And here you come along and attack her, yet again. It’s true that you also say how much you have learned from her, how influential she has been for you. But your primary purpose with the essay seems to be to harp on how she’s NOT PERFECT.

Sorry for the all caps shouting, but I want to make a point that by writing your essay with this accusatory tone, you are practicing exactly the same sort of critical, judgmental behavior that you say is so damaging. Somehow you expect this wounded, damaged soul, Alice Miller, to be immune to your criticism; for her not to be sensitive to your attacks.

In my experience, people go deaf when they feel attacked. They don’t respond with an open-minded desire to learn. I imagine, given her life history and the fact that her theories are probably subject to constant criticism—at the same time that they are also praised by many—, she’s sensitive. Who wouldn’t be?

If I were you, I’d go back and try to read your essay with a mind to how it might feel to be Alice Miller and read your words.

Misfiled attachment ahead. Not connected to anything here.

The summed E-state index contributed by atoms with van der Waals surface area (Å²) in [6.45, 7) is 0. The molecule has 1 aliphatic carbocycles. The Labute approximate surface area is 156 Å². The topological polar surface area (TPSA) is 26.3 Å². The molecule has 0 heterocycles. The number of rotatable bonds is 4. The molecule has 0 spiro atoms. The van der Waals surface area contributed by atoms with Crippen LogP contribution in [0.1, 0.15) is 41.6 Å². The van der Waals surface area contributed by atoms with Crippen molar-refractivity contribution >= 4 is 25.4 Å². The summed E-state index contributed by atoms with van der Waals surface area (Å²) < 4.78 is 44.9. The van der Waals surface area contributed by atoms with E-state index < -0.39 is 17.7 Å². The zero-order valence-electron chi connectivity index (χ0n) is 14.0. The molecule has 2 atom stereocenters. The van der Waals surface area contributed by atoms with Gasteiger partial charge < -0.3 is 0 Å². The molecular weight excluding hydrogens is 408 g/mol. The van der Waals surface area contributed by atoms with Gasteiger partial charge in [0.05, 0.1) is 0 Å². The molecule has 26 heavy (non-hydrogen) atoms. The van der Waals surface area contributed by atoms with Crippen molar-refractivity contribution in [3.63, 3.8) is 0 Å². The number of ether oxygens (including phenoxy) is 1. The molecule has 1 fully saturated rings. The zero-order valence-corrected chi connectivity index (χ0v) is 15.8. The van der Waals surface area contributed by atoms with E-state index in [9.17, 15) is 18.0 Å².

Given the feelings that your essay might invoke in her, imagine her trying to remain detached and un-triggered by old wounds. No matter how successful you might be in remaining detached when people make comments, this doesn’t mean she should be able to be equally detached. She’s under constant fire, from all sides; she’s getting old, and probably worn out from the battle. Despite all her efforts, and all her insights, she hasn’t been able to truly get the healing she needs. She’s also a woman in a field where most of the heavy hitters have been men. Getting recognition and not being heard as “shrill” is a battle women have to face on top of everything else.